Additionally, I've done my second volunteer training session at Recording for the Blind and Dyslexic. Mainly, I've just been "directing" which entails merely, listening to the narrator, catching mistakes and marking page numbers. It's fun though, and I'm learning their conventions for how they read certain passages. It's interesting to note that they are required to describe photos and diagrams in these text books as they go along. I've met some nice people there so far and hope to be doing it once a week until I get fully trained and then maybe once or twice a month.

What else is there to tell? It's getting cold in the city and will probably snow soon. Work is going well but taking it out of me slowly for all the schedule switching but I could be doing something a lot worse for a company that sucks quite a lot more. The company isn't bad, though. They threw us another great Christmas party and I even won one of the raffle prizes and then danced my face off while full on some excellent catered food.

I should get back to work though. I may be burnt out on the orchestra piece but I think I'll work on some electronic stuff. Laters.

Saturday, December 4, 2010

Tania Stavreva...

The concert at Fez Art Cafe was a hit. It was sort of unique in that it was in such a small venue. I said "small"...I meant tiny. I walked in and my first thought was, "I bet there's a room in the back with a piano in it." As soon as I had thought the word "piano" though, I saw the actual piano and it was in that same tiny room right next to the bar. Not what I was expecting at all but hey, cool, right? Tania was playing a lot of music that was originally meant to be performed in salons (Debussy, Chopin, Satie...me.), so it fit the venue.

In addition to those and my piece, she performed a few pieces by another living composer named Scott Wollschleger, who was also in the audience and whom I got to meet. One of his pieces, my favorite of the two had one of those interesting graphic scores and entailed a whole lot of smashing the piano and leaning elbows on the keys. Pretty fun to watch. There was also at least one piece by Mason Bates, which had some electronics (a track that was played back on CD along with the piece). She planned to play the whole set twice so that all of her friends could get a chance to hear it, although, most of the people who were there when I arrived at 7pm were there all night. One of my friends showed up with his wife but they couldn't find a seat so they had to leave unfortunately. So it was at least a good turnout.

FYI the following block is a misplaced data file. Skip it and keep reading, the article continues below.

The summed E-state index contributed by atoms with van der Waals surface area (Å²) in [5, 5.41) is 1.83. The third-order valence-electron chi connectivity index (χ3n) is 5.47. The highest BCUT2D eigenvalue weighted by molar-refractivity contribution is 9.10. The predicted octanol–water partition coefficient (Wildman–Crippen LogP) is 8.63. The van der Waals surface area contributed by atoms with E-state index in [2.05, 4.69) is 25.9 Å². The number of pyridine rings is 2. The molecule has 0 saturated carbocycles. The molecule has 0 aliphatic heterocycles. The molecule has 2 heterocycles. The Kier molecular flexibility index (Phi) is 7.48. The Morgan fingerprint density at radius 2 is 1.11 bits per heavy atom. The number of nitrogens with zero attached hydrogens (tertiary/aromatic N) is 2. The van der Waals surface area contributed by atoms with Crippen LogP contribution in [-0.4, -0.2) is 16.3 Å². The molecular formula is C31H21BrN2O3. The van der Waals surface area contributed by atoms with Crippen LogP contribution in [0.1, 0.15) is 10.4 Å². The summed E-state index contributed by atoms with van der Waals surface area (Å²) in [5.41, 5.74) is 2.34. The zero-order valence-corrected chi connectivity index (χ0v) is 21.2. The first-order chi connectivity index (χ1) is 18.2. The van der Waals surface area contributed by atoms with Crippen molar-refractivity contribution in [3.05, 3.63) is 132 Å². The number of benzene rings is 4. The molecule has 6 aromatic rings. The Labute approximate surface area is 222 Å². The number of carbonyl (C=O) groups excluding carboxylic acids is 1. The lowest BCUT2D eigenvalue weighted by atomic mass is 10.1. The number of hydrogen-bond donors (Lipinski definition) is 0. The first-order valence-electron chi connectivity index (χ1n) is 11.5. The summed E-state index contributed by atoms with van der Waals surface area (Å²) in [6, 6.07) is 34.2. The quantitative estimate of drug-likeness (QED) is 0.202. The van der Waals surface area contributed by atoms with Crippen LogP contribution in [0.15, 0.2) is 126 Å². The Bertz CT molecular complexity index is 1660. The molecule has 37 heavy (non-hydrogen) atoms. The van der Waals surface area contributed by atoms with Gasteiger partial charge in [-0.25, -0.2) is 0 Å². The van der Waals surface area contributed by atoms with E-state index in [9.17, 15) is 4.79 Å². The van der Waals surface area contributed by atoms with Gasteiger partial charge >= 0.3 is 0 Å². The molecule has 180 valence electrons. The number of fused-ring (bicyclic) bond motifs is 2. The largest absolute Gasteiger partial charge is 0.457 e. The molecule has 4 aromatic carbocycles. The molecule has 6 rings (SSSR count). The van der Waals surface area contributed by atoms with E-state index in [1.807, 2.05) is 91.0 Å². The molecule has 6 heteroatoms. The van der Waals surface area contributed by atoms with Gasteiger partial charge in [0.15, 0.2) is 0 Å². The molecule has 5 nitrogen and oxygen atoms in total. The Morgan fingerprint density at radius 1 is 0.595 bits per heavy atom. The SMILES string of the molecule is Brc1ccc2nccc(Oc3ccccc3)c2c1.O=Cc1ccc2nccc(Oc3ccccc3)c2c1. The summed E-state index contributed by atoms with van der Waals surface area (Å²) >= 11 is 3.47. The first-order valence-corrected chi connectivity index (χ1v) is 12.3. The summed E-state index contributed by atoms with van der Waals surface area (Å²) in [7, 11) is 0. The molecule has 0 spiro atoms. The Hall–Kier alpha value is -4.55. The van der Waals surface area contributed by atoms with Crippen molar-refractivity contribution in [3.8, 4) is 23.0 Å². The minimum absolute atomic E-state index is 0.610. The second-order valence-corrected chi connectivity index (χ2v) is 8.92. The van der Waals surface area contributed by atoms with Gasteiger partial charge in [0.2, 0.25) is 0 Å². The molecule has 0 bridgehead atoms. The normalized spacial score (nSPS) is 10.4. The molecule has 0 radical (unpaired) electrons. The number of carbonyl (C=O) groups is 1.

After Tania's two sets, another singer/songwriter named Natti Vogel performed a set. Natti and Tania are good friends and Natti is such a strong personality that the whole room was pretty much taken over by a different, more comfortable vibe at this point. Natti is like a male Tori Amos but a lot more theatrical and histrionic even, with a little bit of a cabaret singer feel. Somewhat goofy and eccentric and quite the show stealer. Since the show was so intimate anyway, and most of the people in the audience were friends, at one point, the show boiled down to Natti playing covers of Mariah Carey songs and rehashing a Bulgarian Idol contestant's version of "Without You." Even before I could make that comment about Natti being a male Tori Amos, we got talking about Tori during a break and before I knew it, we were all singing along to this and that Tori Amos song. Of course, he's a fan. Later, because it was Tania's birthday, the owners of Fez Art Cafe brought Tania a cake of which we all had some and finally left at around midnight.

A fun night all around and I was proud to be surrounded by such fantastic musicians. This evening I'm taking some of that creative energy and putting it towards my own music. I spent the evening finishing up a piano sketch that was started in the spring of 2008 and never finished. I'm glad that this is moving along now because it's the last of a series of piano pieces from that era that never got finished. Now, I have a handful of other chamber pieces floating around that I'm going to dive into and then, the untitled electronic piece I initially wrote for Jahna Bobolia's Collapsing Elbows but which didn't end up fitting with the project. I've been meaning to polish that one off and submit it to a few places. Needs a title too. Maybe I'll put it to some of my friends?

At noon today, I sang with the jazz choir (tentatively named the Uni-Tones) at the Brooklyn Unitarian Church's yearly fundraiser, Unifair. That was a lot of fun. We sang two jazz arrangements of popular Christmas songs (one of them, "White Christmas," arranged by our director Bob Bero, and the other a jazzy arrangement of "Let it Snow") and then invited people shopping at the fundraiser to sing carols along with us. By the end of the day, though, I think I'd had my fill of Christmas music.

Right now, I'm debating staying in for the night and getting more done or just taking it easy. Might be time to do the latter.